The value of a humanoid over other designs is the ability to use the same workspace and tools - not only does this improve efficiency in the types of tools, but also removes the need for specialized robotic connectors. Robonauts are essential to NASA's future as we go beyond low earth orbit and continue to explore the vast wonder that is space.

    Robonaut 2 or R2, launched to the International Space Station on space shuttle Discovery as part of the STS-133 mission, it is the first dexterous humanoid robot in space, and the first US-built robot at the space station. But that was just one small step for a robot and one giant leap for robot-kind.

    Initially R2 will be deployed on a fixed pedestal inside the ISS. Next steps include a leg for climbing through the corridors of the Space Station, upgrades for R2 to go outside into the vacuum of space, and then future lower bodies like legs and wheels to propel the R2 across Lunar and Martian terrain. A four wheeled rover called Centaur 2 is being evaluated at the 2010 Desert Field Test in Arizona as an example of these future lower bodies for R2.

    In the current iteration of Robonaut, Robonaut 2 or R2, NASA and General Motors are working together with assistance from Oceaneering Space Systems engineers to accelerate development of the next generation of robots and related technologies for use inR2 20 pound weight, Robonaut the automotive and aerospace industries.

    Robonaut 2 (R2) is a state of the art highly dexterous anthropomorphic robot. Like its predecessor Robonaut 1 (R1), R2 is capable of handling a wide range of EVA tools and interfaces, but R2 is a significant advancement over its predecessor.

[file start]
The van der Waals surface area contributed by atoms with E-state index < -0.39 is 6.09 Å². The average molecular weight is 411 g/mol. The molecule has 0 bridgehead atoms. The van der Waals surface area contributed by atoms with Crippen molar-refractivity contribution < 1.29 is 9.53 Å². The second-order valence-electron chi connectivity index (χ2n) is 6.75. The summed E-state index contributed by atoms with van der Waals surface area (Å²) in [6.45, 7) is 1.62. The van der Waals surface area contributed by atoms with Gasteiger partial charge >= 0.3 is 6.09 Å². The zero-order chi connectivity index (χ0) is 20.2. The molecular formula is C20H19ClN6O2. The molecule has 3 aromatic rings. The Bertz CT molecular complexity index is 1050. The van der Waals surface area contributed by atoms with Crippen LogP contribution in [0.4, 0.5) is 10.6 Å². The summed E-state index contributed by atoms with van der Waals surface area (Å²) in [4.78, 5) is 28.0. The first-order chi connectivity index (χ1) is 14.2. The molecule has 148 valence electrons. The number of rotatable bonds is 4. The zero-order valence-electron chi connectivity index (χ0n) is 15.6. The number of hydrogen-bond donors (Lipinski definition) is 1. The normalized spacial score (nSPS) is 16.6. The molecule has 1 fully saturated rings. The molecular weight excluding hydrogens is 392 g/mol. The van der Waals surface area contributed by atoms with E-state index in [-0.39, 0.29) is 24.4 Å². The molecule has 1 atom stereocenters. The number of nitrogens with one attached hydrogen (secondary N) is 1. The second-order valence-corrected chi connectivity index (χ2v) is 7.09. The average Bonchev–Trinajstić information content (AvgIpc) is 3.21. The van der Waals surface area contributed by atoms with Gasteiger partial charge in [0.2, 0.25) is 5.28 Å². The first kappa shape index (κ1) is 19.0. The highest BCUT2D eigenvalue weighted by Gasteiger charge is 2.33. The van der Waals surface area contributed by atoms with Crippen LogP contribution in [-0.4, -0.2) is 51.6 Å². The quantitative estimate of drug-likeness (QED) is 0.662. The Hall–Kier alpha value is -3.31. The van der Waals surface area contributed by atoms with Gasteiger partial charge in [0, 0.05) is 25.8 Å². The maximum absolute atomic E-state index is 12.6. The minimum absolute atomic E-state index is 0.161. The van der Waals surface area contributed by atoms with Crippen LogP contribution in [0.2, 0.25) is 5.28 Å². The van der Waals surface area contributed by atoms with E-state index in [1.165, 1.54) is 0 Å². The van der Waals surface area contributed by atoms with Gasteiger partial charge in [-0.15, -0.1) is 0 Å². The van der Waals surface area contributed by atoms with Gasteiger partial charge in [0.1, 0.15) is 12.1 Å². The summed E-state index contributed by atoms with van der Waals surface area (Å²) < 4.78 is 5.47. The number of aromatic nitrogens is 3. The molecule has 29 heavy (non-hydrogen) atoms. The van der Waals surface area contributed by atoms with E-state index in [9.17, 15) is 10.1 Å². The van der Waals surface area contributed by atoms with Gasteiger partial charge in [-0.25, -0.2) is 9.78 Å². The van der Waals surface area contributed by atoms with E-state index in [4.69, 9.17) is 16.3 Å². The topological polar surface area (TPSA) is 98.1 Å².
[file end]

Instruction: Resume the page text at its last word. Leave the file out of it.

R2 is capable of speeds more than four times faster than R1, is more compact, is more dexterous, and includes a deeper and wider range of sensing.

    Advanced technology spans the entire R2 system and includes: optimized overlapping dual arm dexterous workspace, series elastic joint technology, extended finger and thumb travel, miniaturized 6-axis load cells, redundant force sensing, ultra-high speed joint controllers, extreme neck travel, and high resolution camera and IR systems. The dexterity of R2 allows it to use the same tools that astronauts currently use and removes the need for specialized tools just for robots.

    One advantage of a humanoid design is that Robonaut can take over simple, repetitive, or especially dangerous tasks on places such as the International Space Station. Because R2 is approaching human dexterity, tasks such as changing out an air filter can be performed without modifications to the existing design.

    Thanks Guys, I hope you enjoyed the overview of the Robonaut 2, from Dextrous Robotics Laboratory.

  9. #19


    Referee Robonaut: football signals

    Published on Jan 31, 2017

    Can you guess the football signals Robonaut is doing? He's designed to perform complex tasks and use the same tools astronauts use.

    Robonaut is a dexterous humanoid robot built and designed at NASA Johnson Space Center in Houston, Texas. Our challenge is to build machines that can help humans work and explore in space. Working side by side with humans, or going where the risks are too great for people, Robonauts will expand our ability for construction and discovery. Central to that effort is a capability we call dexterous manipulation, embodied by an ability to use one's hand to do work, and our challenge has been to build machines with dexterity that exceeds that of a suited astronaut.

    Researchers at NASA's Johnson Space Center (JSC), in collaboration with General Motors and Oceaneering, have designed a state-of-the-art, highly dexterous, humanoid robot: Robonaut 2 (R2). R2 is made up of multiple component technologies and systems -- vision systems, image recognition systems, sensor integrations, tendon hands, control algorithms, and much more. R2's nearly 50 patented and patent-pending technologies have the potential to be game-changers in multiple industries, including logistics and distribution, medical and industrial robotics, and beyond.